Center for Investigative Reporting34 Queries
Have you been stopped for engaging in "suspicious" activity?
The federal government has made concerted efforts since 9/11 to gather intelligence related to terrorism. Since Janet Napolitano took over as homeland security secretary, local police, private security and everyday Americans have been encouraged to report any activity they consider suspicious.
But discerning meaningful tips from merely suspicious or paranoid reports is sometimes more an art than a science. Federal officials eventually came up with this definition of suspicious activity: "Observed behavior reasonably indicative of pre-operational planning related to terrorism or other criminal activity."
When in California, have you been stopped and questioned for engaging in suspicious activity that did not seem to break any known rules or laws? You could have been taking notes, snapping photographs or shooting a home video. Perhaps you were at a ballgame, Disneyland or the Golden Gate Bridge. Watch this Center for Investigative Reporting video below to see what may happen when people are stopped.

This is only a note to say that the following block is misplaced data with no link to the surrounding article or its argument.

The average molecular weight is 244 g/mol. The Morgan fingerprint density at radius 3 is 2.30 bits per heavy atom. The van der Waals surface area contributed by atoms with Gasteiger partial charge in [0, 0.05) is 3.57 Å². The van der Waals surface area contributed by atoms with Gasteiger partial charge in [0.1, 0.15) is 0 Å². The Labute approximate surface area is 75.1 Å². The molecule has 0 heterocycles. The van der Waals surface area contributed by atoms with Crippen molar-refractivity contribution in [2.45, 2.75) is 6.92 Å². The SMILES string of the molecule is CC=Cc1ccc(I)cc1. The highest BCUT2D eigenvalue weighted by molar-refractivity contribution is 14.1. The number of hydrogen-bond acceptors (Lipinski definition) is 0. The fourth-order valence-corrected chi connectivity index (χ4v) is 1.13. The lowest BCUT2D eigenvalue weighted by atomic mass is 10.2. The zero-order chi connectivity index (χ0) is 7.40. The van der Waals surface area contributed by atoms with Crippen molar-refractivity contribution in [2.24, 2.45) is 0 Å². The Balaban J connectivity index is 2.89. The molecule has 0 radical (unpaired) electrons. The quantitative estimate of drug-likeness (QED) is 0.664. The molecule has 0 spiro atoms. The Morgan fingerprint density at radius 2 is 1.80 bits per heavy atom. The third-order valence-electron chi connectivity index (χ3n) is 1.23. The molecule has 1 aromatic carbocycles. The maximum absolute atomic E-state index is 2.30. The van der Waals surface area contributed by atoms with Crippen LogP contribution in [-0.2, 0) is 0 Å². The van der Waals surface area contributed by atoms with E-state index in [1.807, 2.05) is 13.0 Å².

California Watch reporters Andrew Becker and G.W. Schulz are looking to hear from those who have experienced brushes with law enforcement or security personnel or have otherwise bumped up against the nation's increased security measures in a way they didn't imagine possible. Share your insights with us and help inform our homeland security reporting. Everything you share within the Public Insight Network is confidential unless you give us explicit permission to publish it.
If you want to alert us to issues in your community without waiting for us to contact you, text CAWATCH to 30644.
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